Nigam and his co-founders kept building from one social mechanism to the next until they landed on virtual identity. Nigam and the team saw what Bimoji was doing and how avatars were starting to take off. Digital identity was “basically our last hurrah,” shared Nigam. “I was like guys if this pivot doesn’t work, we should just pack it up and call it. You know we’ve tried as hard as we can, it’s been multiple years at this point, we should just pack it up and call it.”
“And there was something around avatars, virtual and visual identity and just living in another world that clicked. It made me reminiscent of the AOL days… I was very insecure in school and it was hard to be myself, but the time that I could be most myself and say what was on my mind was behind the keyboard on AOL with no other thing than just my username being my identity.”
Suddenly, the avatar was more than looks. It could be “the tool, the ability for an avatar, to be able to encapsulate your entire emotion, and then be able to use to communicate to other people across the digital landscape in a way never done before.”.” He started to realize his avatar had served as his emotional surrogate during those hard times.
The team set out on a mission. “We realized what this could do for everyone in the physical world. Everyone is dealing with something and can’t fully be themselves in certain situations. An avatar and digital world could change that. We wanted to build this for people like us, people like myself.” Nigam decided to build out the concept of what an avatar could do for the therapeutic mind.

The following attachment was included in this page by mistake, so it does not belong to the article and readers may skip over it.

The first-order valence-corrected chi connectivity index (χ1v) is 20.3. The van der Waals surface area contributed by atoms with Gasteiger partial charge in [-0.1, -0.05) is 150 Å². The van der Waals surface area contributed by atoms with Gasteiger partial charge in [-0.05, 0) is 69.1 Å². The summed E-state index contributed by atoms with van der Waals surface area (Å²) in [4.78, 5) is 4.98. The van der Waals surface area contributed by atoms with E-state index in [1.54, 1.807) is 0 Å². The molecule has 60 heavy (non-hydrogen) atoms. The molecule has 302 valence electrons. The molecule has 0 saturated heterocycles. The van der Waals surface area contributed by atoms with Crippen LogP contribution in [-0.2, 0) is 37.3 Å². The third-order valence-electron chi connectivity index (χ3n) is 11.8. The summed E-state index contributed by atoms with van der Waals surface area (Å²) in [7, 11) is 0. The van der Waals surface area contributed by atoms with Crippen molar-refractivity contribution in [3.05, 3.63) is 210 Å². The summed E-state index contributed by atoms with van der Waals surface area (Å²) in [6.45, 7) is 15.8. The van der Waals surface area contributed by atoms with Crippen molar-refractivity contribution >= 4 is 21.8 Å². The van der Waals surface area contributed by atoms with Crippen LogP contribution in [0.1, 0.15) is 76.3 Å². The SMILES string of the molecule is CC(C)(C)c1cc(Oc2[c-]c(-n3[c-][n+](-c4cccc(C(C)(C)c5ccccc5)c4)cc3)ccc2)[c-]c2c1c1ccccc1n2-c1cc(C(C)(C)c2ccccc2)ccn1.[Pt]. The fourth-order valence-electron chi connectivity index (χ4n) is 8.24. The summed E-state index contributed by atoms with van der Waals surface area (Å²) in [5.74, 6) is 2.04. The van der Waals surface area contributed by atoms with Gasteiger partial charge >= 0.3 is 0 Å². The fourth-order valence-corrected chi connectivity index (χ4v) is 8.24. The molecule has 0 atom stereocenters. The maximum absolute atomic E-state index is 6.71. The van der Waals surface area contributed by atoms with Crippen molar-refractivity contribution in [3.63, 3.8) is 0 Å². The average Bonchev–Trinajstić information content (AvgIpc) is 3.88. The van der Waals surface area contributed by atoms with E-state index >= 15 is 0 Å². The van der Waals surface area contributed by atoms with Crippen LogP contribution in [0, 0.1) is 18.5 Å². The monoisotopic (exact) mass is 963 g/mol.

Genies’ Genesis = Avatars
Nigam and the team began to build the avatar company that would become Genies. “The first layers of people that started using it were celebrity adopters, but truthfully if you look at the way that they were using it, they’re really using avatars, to be able to do things that they were uncomfortable, incapable or sensitive about doing with their physical self.”
“It started kind of on the surface where people would use their Genies for album releases and song drops… but now you have people that are using their avatars for all big moments, and these avatars end up building their own identity and alter ego, almost showing a different authentic side of the person’s personality”
added Nigam. “From the day that we got to virtual identity and understanding what visual identity could do for people, we started talking about Genies as fantastical representations of one’s self. We were not talking about it as an avatar system, not as a human system. When we were talking about it, it was as a creature system. It’s like, you shouldn’t have to be limited by the things that are available to you in the physical world and choosing a face and blue eyes and standard hair… if I want to be an inanimate object, literally want to be a rock, I could be a rock. If I wanted to be a unicorn, I could be a unicorn. Why? Because that visually encapsulates the emotion of who I am at that moment.”
“The way that we’ve started to build out the creature system and the way that we’re building out Genies, in general, is all coming from a sense of how can this solve the insecurities, the emotion deficiencies, the lack of ability to be vulnerable in the physical world?”
People are known to act differently online than they would in real life. In Ready Player One, a character hides their gender in the metaverse only to reveal their true identity later in the story. Nigam sees this as a potential for what Genies avatars can do for people. Nigam said, “not only will people as avatars be able to speak their mind and find other connections but be able to therapeutically deal with things that they’re going through in the real world.”